Last week we talked about how to become an optimist, but we didn’t go over why you totally should. Click here to get yourself caught up if you haven’t read that yet, and for those who have, here’s an in-depth list on why you should cultivate an optimistic outlook right now, and maybe turn your life around in the process.
1. It builds resilience
It’s a word that gets thrown around a lot these days, but what exactly is resiliency? When you get down to the core of it, it’s simply the ability to recover from and persevere in the face of adversity. To never give up. To get going when the going gets tough. You know, quotes that people love putting on their Facebook walls but never actually follow through on.
So how do the different outlooks influence resilience?
Pessimism dictates that everything will go wrong, which apart from being a total bummer means that no matter what you do you’ll always feel like it’s only going to get worse. And when you feel like the only way is down, how can you develop resilience? You can’t.
Resilience is all about recovering from setbacks, yet pessimism is all about them getting worse! How can you recover from setbacks if you think they’re only going to get worse?
In turn, this only makes you feel worse about yourself, so you don’t bother doing anything. What’s the point? Everything’s gonna go wrong anyway, so why bother? This then becomes a self-fulfilling prophecy where nothing gets better and you’re justifying it to yourself by telling anyone who will listen, “I told you so.”
Worst of all, this paralyses you from ever achieving all the things you otherwise might’ve because you can’t take the first step! That also means that whenever something bad happens, you’re more prone to severe bouts of depression which you’re less likely to recover from.
Optimism sees things a little differently.
Instead of dictating that everything will go wrong, optimism cheerfully tells you that things will get better, kind of like that motivation speaker who speaks too loud and quotes too many people who you don’t even believe anyway.
This doesn’t mean all optimists are naïve (or annoying), however.
See, when you believe things will get better, you’re seeing adversity as only temporary instead of permanent. Why does this matter? Because you’re more likely to recover from and persevere in the face of adversity when you don’t think it’ll last forever, which brings me to the second benefit of optimism:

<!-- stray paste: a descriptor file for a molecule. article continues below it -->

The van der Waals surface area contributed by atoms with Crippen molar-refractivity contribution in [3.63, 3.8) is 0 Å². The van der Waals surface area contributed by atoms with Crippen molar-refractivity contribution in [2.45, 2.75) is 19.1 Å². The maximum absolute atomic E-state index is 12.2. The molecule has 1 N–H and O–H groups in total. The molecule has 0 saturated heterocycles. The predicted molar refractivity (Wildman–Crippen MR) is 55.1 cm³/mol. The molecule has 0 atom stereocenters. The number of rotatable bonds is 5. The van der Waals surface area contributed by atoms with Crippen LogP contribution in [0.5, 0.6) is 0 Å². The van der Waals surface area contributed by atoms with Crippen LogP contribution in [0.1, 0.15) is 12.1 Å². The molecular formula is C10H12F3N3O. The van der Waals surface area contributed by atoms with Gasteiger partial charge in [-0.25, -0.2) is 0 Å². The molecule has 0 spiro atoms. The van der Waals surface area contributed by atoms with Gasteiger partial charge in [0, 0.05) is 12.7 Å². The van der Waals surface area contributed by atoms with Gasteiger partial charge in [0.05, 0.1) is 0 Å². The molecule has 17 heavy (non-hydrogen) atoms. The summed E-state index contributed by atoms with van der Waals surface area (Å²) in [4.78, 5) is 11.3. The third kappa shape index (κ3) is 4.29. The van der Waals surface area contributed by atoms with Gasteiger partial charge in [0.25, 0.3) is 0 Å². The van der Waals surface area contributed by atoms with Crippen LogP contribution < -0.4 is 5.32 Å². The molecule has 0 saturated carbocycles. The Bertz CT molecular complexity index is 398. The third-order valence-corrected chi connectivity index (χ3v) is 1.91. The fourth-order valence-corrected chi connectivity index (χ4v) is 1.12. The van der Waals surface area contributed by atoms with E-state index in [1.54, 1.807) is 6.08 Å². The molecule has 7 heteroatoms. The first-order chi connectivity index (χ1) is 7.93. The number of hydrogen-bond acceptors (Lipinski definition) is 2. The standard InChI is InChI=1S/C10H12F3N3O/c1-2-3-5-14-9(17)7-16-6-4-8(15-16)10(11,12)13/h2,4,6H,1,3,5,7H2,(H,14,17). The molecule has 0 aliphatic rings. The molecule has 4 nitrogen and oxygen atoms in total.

2. It fosters perseverance
Combined with resilience, optimism fosters perseverance which is essential to achieving success.
How many times have you made a list of New Year’s resolutions only to go back to your old habits? What about the times you promised to haul your ass to the gym only to blow it off with TV and pizza? Or maybe you’ve started a novel only to give up three chapters later? That’s happened to me more times than I care to remember.
Every time New Year’s rolled around, I’d make a resolution to write a novel. And every time, I’d give up after chapter three because it got too difficult (seriously, what is it about chapter three that makes it so difficult? Any novelists want to weigh in here?). Eventually, I stopped writing altogether, which resulted in a bout of writer’s block so severe it lasted five years.
Five. Fucking. Years.
Think about that for a minute.
My pessimistic ass sorely lacked perseverance, giving up after the smallest hint of difficulty, which allowed (yes, allowed) me to go through five years without writing. Why? Because I was so damn sure every word I wrote would be absolute rubbish so I didn’t bother. I was scared to fail so I didn’t try. And where did that get me? Not a publishing deal, I can tell you that.
The point is, if you ever want to get anything done, you need to persevere. You need grit. You need tenacity. And you need optimism.
Optimism tells you sure, things suck right now, but they won’t suck forever. Perseverance tells you to get back on that horse. And together, they make sure you write that damn novel or get your ass to the gym or stick out your New Year’s resolutions, things that lead you closer to the success and fulfilment you dream of achieving.
Don’t believe me?
I’ve written two (still unpublished, but I’m not giving up) novels in two years now, with a third in the works. That would’ve been nearly impossible three years ago. Heck, there would’ve been a bigger chance of pigs flying or hell freezing over than me picking up the pen again, but thanks to perseverance and optimism, that’s no longer the case.
There’s a reason that’s my high school’s motto, and that’s because:
3. It allows you to deal with failure, then rise ABOVE it
Let’s face it, we all make mistakes. We made them yesterday, we’ll make them today, and we’ll continue making them for the rest of our lives. Some of those mistakes will even be big enough to call failures.
Does that scare you?